When big-name Democrats return to academia after leaving elective or appointive office, they may go through withdrawals. “I’m starting a group of former foreign ministers called ‘Madeleine and her exes,’” the first woman to serve as U. S. Secretary of State said last Tuesday.
Currently, Madeleine K. Albright teaches at Georgetown. “This weekend my class is doing a simulation on Iran,” she said at the seminar co-sponsored by the Center for American Progress. “We were doing North Korea but I got tired of that.”
Albright addressed a symposium on human rights held at Georgetown Law, the other sponsor of the event. “Foreign policy is just a toolbox to get people to do what you want,” she told the audience, which was composed mainly of students and a few professors.
And that, she claims, is what she tells her students. Sanctions are one of these tools but she cannot endorse them without reservations.
“I was in the White House when the Soviets invaded Afghanistan,” she remembers. “I do not think that the Olympic boycott of the Soviets after their invasion of Afghanistan was particularly effective.”
“I think it punished our athletes.” Such a demurral begs the question of whether dictators should be rewarded for their most dictatorial behavior, whether in the Soviet Union then or China now.
As for human rights, she groups the environment as one of these. Moreover, she avers, “We must have proof that freedom leads not only to political rights but to food on the table.”
She argues that food and medicine should be allowed to flow into sanctioned nations and admits that efforts to do so while she was at the United Nations may have contributed to more recent UN scandals. “Oil For Food was an attempt to get around Saddam’s refusal to let in medicine,” she says of the program which, though targeted at the Hussein government of Iraq, served to enrich UN bureaucrats, their progeny and friends.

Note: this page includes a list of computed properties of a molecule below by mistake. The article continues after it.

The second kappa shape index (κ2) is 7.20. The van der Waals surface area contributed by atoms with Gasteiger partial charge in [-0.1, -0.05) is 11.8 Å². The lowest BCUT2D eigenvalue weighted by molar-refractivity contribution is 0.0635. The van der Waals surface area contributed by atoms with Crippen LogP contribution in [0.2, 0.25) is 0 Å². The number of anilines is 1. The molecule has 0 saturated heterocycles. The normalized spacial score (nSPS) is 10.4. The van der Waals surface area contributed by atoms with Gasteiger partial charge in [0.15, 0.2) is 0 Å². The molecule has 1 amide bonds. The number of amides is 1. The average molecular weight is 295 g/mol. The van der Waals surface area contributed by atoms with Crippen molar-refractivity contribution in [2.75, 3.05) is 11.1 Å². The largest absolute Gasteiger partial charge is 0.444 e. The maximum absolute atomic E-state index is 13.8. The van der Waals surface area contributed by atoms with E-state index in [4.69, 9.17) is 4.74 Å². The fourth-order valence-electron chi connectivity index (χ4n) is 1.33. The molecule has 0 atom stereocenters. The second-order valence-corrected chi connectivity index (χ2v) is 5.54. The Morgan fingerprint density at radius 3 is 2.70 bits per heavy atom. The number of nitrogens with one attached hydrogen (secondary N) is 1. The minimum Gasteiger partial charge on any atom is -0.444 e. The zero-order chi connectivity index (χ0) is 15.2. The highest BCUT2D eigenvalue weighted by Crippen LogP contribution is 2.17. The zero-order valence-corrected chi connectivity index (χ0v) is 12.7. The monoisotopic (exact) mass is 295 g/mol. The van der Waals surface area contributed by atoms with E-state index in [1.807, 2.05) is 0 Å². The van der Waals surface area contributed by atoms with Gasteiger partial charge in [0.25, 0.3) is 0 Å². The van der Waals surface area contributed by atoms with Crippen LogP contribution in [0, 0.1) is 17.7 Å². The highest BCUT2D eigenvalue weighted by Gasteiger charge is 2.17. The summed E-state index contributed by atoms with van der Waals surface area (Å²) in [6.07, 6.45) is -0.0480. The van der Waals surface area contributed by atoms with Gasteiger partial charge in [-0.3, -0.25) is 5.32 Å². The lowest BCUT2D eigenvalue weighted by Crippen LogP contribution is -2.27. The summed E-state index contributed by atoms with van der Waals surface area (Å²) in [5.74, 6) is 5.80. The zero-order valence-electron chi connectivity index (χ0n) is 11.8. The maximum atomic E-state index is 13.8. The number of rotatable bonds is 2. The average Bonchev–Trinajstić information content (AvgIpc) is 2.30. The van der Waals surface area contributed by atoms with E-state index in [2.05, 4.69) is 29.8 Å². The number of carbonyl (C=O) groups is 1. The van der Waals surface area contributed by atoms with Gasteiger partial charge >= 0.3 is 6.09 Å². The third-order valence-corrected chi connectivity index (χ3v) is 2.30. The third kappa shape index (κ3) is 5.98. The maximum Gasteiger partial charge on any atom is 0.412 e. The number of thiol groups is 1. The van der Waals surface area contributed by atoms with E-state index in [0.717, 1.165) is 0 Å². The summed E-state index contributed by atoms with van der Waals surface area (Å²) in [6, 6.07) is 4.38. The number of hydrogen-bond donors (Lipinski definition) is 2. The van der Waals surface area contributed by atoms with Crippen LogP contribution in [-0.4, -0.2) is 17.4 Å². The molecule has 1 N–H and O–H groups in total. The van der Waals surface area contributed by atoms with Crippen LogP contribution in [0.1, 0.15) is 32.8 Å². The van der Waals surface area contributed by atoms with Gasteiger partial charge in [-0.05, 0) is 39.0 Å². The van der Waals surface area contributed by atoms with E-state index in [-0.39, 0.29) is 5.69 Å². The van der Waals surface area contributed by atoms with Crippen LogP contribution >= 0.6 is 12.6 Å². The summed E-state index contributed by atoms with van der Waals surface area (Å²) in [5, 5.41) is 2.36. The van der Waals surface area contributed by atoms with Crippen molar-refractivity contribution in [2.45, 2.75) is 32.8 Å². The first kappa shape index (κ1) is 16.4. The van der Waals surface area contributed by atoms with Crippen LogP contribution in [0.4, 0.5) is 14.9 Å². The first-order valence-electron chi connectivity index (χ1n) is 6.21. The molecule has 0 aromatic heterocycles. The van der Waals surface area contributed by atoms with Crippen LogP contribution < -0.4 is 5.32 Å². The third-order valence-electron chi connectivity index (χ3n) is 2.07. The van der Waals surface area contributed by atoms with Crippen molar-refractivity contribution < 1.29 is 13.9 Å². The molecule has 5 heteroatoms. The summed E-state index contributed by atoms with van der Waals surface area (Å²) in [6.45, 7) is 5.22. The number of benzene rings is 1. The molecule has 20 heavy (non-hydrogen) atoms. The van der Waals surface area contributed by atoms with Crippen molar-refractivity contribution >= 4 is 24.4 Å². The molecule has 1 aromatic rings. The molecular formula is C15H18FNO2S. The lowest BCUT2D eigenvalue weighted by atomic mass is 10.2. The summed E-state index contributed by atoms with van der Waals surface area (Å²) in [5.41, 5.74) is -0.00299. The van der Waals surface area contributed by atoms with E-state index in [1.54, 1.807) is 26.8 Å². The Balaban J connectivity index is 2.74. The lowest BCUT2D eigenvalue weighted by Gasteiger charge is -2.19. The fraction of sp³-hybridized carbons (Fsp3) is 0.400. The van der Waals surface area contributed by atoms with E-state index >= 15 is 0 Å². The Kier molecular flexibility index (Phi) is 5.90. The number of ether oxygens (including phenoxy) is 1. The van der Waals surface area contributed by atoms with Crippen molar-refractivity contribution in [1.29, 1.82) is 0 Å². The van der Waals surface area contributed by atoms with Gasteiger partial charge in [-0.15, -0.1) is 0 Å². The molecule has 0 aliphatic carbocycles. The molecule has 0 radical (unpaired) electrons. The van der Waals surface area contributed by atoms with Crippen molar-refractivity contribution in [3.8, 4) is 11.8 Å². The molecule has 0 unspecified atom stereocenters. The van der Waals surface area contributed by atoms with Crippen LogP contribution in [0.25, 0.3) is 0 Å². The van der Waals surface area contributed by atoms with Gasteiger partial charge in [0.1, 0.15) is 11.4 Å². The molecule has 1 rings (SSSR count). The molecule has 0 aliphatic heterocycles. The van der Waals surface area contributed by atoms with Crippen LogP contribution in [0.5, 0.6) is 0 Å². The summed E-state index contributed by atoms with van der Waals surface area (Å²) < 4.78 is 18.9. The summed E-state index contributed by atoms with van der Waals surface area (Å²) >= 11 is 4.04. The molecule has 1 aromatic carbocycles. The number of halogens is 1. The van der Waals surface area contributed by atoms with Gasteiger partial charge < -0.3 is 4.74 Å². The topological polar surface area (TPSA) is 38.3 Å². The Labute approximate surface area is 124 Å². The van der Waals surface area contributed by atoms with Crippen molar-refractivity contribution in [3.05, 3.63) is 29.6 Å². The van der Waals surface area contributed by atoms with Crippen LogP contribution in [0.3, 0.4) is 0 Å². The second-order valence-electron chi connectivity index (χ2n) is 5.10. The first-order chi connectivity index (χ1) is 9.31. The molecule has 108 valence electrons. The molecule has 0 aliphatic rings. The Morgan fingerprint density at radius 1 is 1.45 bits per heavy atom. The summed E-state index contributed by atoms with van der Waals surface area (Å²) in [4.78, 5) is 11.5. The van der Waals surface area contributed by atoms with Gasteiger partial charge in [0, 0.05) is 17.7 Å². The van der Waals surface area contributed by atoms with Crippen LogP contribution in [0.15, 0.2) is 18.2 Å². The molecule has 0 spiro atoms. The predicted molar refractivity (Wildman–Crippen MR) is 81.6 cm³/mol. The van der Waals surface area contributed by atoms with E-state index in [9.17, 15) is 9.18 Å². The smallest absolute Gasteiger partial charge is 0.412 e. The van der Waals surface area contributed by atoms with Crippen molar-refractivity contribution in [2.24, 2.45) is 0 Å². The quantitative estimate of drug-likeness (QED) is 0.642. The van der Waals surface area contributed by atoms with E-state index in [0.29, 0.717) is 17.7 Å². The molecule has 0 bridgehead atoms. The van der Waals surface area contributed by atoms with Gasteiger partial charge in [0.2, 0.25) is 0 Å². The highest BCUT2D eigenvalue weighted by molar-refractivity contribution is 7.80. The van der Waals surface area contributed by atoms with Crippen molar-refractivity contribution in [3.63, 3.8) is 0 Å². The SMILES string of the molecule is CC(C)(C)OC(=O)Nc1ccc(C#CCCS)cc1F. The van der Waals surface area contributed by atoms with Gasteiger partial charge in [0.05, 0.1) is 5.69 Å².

She remembered other misadventures that occurred in Turtle Bay when she served there as the United States representative to the UN. “NAMBLA undermined the cause of human rights by advocating things many people do not believe in,” she said of the North American Man/Boy Love Association.
Close encounters of the odd kind continued with the gay community on her travels. “”When we went to China, they threw sheets over the lesbians and somebody asked where the country of Lesbia is,” Albright recalled.
Albright’s memories of her service in the Clinton Administration evoke a harder line policy than many remember the Clintonistas evincing, particularly towards China and the Middle East. As a matter of fact, in a panel at the same conference later that day, another Clinton appointee, former Tennessee Senator James Sasser recalled that the Clinton Doctrine on China softened during his tenure in Beijing as U. S. ambassador.
“During my time in China, I saw human rights become less and less important and economics become more and more important.” Meanwhile, on the other side of Asia: “Hamas is on the terrorist list,” the former Secretary of State notes of the group that dominates the West Bank and the Gaza Strip. “I put it there.”
As might be expected, she criticized the Bush Administration for its policies towards Hamas but her critique contains a valuable insight. “Hamas won that election,” she observes. “The U. S. pushed for elections in the West Bank and the Gaza Strip without any entry fee which Hamas did not have to pay.”
Even out of public office, for now, Albright remains quite peripatetic. Indeed, she had just returned from a trip abroad.
Whether or not she will resume her old duties as diplomat-in-chief in the event of another Clinton presidency remains an open question. She has probably spent as many years in Georgetown as she has in the cabinet.
Her observations on the state of education today are also of some interest. “We need a different way of understanding of what geography is in education,” she said. “Most maps have the Western Hemisphere in the middle and these two things on the side.”
“I always ask for a globe.” The import of what happens next in these show-and-tell sessions seems to be lost on the lady.
“This leads to some interesting questions as students ask whether people on the other side fall off,” she recounted. What she does not mention is that Columbus and the world he proved to be round are no longer taught as widely as they once were.
Malcolm A. Kline is the executive director of Accuracy in Academia.